Thinking of what's outside of the balloon is not a topic for discussion at this point because we don't even know why the balloon is even here.


but "Nothing" IS empty space. "nothing" doesnt have a border. it's a fundamental state of existence. why would science assert the idea that a vacuum is a fabric with a limited volume? it doesnt fit. furthermore, that the vacuum's volume is growing? being fed from what? the absolute nothing outside? we still have to face the issue of something from nothing. the equation is simple.

1/0

better known as divide by zero.. or.. Infinity.


Whether there is vacuum outside or not, it still won't solve the mystery of balloon in existence.
That's why I was asserting that with our current knowledge and the direction of science is going, we'll never be able to solve it. We need to think from different perspective, not just around the physical/material bound world.
My dimension theory of how our very first existence/universe came about is more plausible than the big bang theory.
Our universe came from another dimension through something like a wormhole/dimension hole therefore we should be able to locate where it originated from if we can map the whole universe.
I can go on and on then how did other dimension started their own existence.
This is a matter of philosophical question now because someone can ask who created God?
It's only possible that our physical existence/universe came from/through other "spiritual" world/beings/force.
That is the only plausible conclusion we'll reach as deeper and deeper we go in.



posted on Dec, 26 2015 @ 11:42 PM
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originally posted by: John333
i mean mathematically if a solid mass explodes, not all of it's material will travel at the same velocity in all directions. there will be small differences from the outer material and the material closer to the core. this because inner core material will meet resistance with the outer mass material first in the explosion. channeling the force to the outer mass thus propelling it at a faster rate. the inner core material having transferred a great deal of force into the outer mass will thus be propelled slower.

I already explained in my last post why we know that space is undergoing metric expansion, and there are other reasons such as how the wavelength of a photon can get red-shifted due to the stretching out of space. We simply cannot describe the big bang as a normal explosion which caused material to be ejected from a central point.

I do agree with you on one thing, and that is your definition of "nothing" as a completely empty and neutral vacuum. But there is no reason an infinite vacuum cannot experience expansion. Anything that exerts a negative pressure on the vacuum could cause it to expand. The trick is explaining how the energy was released in an infinite vacuum such that it leads to the structures we observe today.


furthermore, that the vacuum's volume is growing? being fed from what? the absolute nothing outside? we still have to face the issue of something from nothing.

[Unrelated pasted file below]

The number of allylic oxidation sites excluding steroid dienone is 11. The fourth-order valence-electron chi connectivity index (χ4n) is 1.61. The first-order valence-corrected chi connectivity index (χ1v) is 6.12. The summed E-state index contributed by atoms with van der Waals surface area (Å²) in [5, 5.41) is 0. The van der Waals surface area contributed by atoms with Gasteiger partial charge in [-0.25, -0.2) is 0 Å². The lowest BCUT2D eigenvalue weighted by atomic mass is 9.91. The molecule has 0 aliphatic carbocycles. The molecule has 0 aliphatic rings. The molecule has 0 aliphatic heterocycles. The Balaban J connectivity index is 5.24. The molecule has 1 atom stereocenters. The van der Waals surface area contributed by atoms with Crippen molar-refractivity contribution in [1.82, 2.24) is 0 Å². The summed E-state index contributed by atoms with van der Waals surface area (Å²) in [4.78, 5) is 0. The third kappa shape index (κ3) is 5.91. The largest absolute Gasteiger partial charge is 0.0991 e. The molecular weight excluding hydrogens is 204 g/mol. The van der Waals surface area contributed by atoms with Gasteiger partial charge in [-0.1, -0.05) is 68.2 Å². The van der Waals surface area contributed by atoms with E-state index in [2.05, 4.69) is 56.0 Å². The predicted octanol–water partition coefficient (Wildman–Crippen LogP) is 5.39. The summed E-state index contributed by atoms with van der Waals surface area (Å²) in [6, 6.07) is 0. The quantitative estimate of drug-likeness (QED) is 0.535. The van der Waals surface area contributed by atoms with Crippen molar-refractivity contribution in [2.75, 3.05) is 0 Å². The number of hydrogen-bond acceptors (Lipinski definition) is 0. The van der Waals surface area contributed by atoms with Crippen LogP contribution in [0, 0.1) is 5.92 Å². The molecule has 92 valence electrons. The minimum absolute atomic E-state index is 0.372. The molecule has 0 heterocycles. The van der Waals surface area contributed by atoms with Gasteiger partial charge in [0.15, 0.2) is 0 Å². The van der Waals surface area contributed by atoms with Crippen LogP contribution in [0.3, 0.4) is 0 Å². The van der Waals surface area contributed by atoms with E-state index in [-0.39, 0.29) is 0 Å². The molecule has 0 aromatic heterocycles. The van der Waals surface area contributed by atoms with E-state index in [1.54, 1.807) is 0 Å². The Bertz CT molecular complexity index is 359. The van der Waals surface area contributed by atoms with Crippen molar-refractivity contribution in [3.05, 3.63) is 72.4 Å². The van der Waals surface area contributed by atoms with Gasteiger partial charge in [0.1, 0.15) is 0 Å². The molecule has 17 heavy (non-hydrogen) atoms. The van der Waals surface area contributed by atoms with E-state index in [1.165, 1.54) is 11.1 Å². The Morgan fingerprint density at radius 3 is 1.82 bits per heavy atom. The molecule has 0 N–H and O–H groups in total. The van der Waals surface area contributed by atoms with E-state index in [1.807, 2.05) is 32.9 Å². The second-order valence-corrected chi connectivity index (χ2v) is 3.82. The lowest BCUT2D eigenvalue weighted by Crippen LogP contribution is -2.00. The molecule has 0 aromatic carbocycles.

Well the generally accepted idea is that vacuum energy doesn't get diluted when new space is created, because the new space is also experiencing vacuum fluctuations (virtual particles popping in and out of existence). But as I mentioned there are serious problems with this theory which leads to the Cosmological Constant Problem. You are right to question this concept because it does seem to be generating endless energy from no where and the math doesn't add up. For that reason and several other reasons, I prefer theories which rely on an equal amount of negative energy and positive energy being created at the start of our universe. The negative energy can act as dark energy and it cancels out the positive energy to create a zero-energy universe which doesn't violate any laws of thermodynamics; it's not creating something from nothing.
edit on 27/12/2015 by ChaoticOrder because: (no reason given)



posted on Dec, 26 2015 @ 11:49 PM
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a reply to: Peeple


Does that mean space time was expanding in c, while matter flew through it with almost c, some rocks flew approximately c^c shortly after the big bang

No, it means that space expanded faster than light. The Universe is still expanding ‘faster than light’, actually.



posted on Dec, 26 2015 @ 11:55 PM
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a reply to: spy66


You are basically telling me that i am wrong.

That’s right. Not only are you wrong but you are wrong over and over again in exactly the same way, despite having your mistake explained to you time and time again.


Our Math would be exactly the same.

Aside from that all-important 13.8-billion-year gap, which has not yet registered in your well-armoured brain.



edit on 27/12/15 by Astyanax because: it's thick... so very, very thick.



posted on Dec, 27 2015 @ 12:03 AM
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a reply to: chosonone